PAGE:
The Case Against Donating to Goodwill

Chris Janota, Garage Sale Rover

After observing the donation landscape around me I find it’s becoming increasingly common to donate your stuff to thrift stores rather than hold your own garage sale.  Rather than taking up a Saturday and dealing with city regulations on garage sales, it’s convenient to just load up your unwanted stuff in the car and run it over to the new local Goodwill store in town.

It’s easy to donate to Goodwill stores.  Their drop off locations are conveniently located.  You receive a tax donation receipt  when you make your donation.  Federal law permits Goodwill donors to claim tax deductions for many financial contributions and for donated clothing and household items in good, used condition or better.

You can feel good that your donation to Goodwill is helping a worthy cause. Or should you?  What does your donation support? 

I wonder if people would donate as much to Goodwill if it was understood donations were not being sold to benefit the local community.  The last ten years the prices are being set to maximize profits and no longer to benefit people  the local community.  If fact, Goodwill now sells two thirds of its books, movies and music online. Precious Moments Figurines, for example, were selling for $16 on Shopgoodwill.com.  About 50% of donated clothing is shredded for filler material or sold over seas commonly in Africa.

Prices are optimized to yield the highest price possible but where is the money going?  Goodwill’s Easter Seals program that fosters job preparation and skills training.  But the last 10 years 85 to 95% of the profit have been funneled into new store openings and their online and mobile presence.  Goodwill is a business. It has been opening new stores at a rate any for-profit business would envy.   Its corporate salaries are cushy.  In 1999 then Goodwill CEO David M. Cooney made $209,153: not bad. This, however, was about the time that Goodwill began implementing its growth plan. It was at this time that George W. Kessinger took over as CEO of Goodwill Industries International, in 2001, after 24 years as Orange County Goodwill president.  As CEO he now earns over 1 million per year.

Should Goodwill’s tax status be any different from any rapidly growing for profit retailer?  Why couldn’t Target accept free donations and get tax exempt status if they agreed to reinvest their shareholder dividend back into more stores?  Target has been giving back to charity about 2% of profits for years.  Any company operating at a loss surely would be agreeable to those terms as well.

The tax status that Goodwill receives is no different from the Salvation Army, St Vincent de Paul or any other mega non-profit thrift store.  But their rate of growth and pricing strategy is what makes them stand out from the pack.  I do not make any claim that Goodwill’s tax status is being abused in any way but they truth lies in the corporate fat, the cushy overhead and perks and operational inefficiencies that are fostered in any government entity without accountability.  I just argue for transparency and a public openness what donations are feeding into.  The irony lies in their name, “Goodwill.”  If they live by that name and use the tax exempt status we have given them to societies benefit perhaps they can help develop widespread adoption of reuse which puts less strain on the earth’s ability to provide scarce resources for manufacturing.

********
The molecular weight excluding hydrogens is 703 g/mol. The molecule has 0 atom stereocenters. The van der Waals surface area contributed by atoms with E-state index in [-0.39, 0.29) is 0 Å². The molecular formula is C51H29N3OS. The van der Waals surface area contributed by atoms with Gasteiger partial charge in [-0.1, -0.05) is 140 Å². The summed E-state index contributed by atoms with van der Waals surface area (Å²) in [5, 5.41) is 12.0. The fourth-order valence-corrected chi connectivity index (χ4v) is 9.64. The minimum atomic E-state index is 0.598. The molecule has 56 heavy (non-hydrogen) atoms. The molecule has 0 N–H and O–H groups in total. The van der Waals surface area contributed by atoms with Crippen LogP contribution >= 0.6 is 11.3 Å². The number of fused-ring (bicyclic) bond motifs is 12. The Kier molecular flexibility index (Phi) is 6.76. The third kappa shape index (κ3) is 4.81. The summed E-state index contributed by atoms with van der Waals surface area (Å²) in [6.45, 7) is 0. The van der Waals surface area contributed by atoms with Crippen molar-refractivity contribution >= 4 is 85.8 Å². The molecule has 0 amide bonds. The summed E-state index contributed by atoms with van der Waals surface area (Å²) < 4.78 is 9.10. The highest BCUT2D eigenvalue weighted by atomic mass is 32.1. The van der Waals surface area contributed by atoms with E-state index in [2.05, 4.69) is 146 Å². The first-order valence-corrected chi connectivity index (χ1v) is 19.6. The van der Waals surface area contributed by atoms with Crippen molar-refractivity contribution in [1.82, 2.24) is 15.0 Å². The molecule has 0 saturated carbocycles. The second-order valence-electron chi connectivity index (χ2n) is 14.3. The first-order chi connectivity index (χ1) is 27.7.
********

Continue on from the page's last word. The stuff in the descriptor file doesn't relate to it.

Chris Janota is the developer of Garage Sale Rover, a free mobile app for finding garage sales and estate sales available on the iPhone App Store and Google Play.

13 thoughts on “The Case Against Donating to Goodwill

  1. I shop at GW a couple times a month and someone is always complaining about high prices. Especially in housewares and glassware items. Some of the nick nacks will have their original price on the bottom and the price is the same or higher. I also go to other Goodwills and have noticed their prices range great but mostly are very high. Just stating what I have observed. I believe they do a good thing for the community in hiring people and giving them jobs. I like many of their workers and they are hard working workers. Most of thheir employees are great workers. I just feel and I am sure other customers feel the same that many of the items are overpriced.

  2. In my area we have several options – Savers, Deseret Industries and recently we got a goodwill. We also have goodwill, Assistance League and Aids Foundation. I am not impressed with Savers, Deseret Industries or Goodwill however they have the best selection. The prices at Savers I think are the highest out of the three. In utah they benefit Big Brothers Big Sisters. I highly recommend if you are going to donate go out of your way to find an organization where the staff is all volunteer and your donations are NEEDED locally not being tossed or exported. Assistance Leagues, Aids Foundations and other Small local church shops are usually good options where your donation will be APPRECIATED!

  3. I just went into goodwill, they were trying to sell a DONATED painting for $400… that might make sense in a pawn or consignment store. In the late 90s I found a faux fur jacket for $80, I was able to barter the cashier down to $1, but now nothing can be done to adjust a price to something reasonable. Something is terribly awry when a company can get away with selling items received as gifts for ludicrous prices. (Furniture coasters on sale for $3.99 when the original barcode has a suggested retail of $1.99)

  4. Pingback: Donate Carefully Before You Donate | Garage Sale Rover

  5. Wow, had no idea goodwill has gone corporate. Thank you so much for this insight. Will stop both donating and buying there. Thanks again, you sound like a smart and socially responsible person. I’m going to miss your garage sale app.

  6. http://www.snopes.com/politics/business/charities.asp